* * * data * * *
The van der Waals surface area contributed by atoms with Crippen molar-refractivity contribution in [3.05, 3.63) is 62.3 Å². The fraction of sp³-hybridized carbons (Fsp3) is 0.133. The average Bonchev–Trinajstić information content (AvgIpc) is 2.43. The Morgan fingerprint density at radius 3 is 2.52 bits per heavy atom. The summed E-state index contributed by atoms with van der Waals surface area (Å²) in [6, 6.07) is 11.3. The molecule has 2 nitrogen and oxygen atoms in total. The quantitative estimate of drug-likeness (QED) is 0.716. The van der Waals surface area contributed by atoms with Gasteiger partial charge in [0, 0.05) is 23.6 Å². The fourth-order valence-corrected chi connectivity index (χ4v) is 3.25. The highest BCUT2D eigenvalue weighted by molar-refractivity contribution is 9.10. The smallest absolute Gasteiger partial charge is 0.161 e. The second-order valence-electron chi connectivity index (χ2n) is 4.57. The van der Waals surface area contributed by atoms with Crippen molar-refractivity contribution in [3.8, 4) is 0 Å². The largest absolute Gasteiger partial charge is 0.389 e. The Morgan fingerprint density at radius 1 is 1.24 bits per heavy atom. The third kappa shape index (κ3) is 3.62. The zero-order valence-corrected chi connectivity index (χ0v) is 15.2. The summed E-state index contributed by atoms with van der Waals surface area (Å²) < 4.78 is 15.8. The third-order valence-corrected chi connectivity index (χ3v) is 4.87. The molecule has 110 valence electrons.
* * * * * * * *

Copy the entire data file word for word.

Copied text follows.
The van der Waals surface area contributed by atoms with Crippen molar-refractivity contribution in [3.05, 3.63) is 62.3 Å². The fraction of sp³-hybridized carbons (Fsp3) is 0.133. The average Bonchev–Trinajstić information content (AvgIpc) is 2.43. The Morgan fingerprint density at radius 3 is 2.52 bits per heavy atom. The summed E-state index contributed by atoms with van der Waals surface area (Å²) in [6, 6.07) is 11.3. The molecule has 2 nitrogen and oxygen atoms in total. The quantitative estimate of drug-likeness (QED) is 0.716. The van der Waals surface area contributed by atoms with Gasteiger partial charge in [0, 0.05) is 23.6 Å². The fourth-order valence-corrected chi connectivity index (χ4v) is 3.25. The highest BCUT2D eigenvalue weighted by molar-refractivity contribution is 9.10. The smallest absolute Gasteiger partial charge is 0.161 e. The second-order valence-electron chi connectivity index (χ2n) is 4.57. The van der Waals surface area contributed by atoms with Crippen molar-refractivity contribution in [3.8, 4) is 0 Å². The largest absolute Gasteiger partial charge is 0.389 e. The Morgan fingerprint density at radius 1 is 1.24 bits per heavy atom. The third kappa shape index (κ3) is 3.62. The zero-order valence-corrected chi connectivity index (χ0v) is 15.2. The summed E-state index contributed by atoms with van der Waals surface area (Å²) < 4.78 is 15.8. The third-order valence-corrected chi connectivity index (χ3v) is 4.87. The molecule has 110 valence electrons.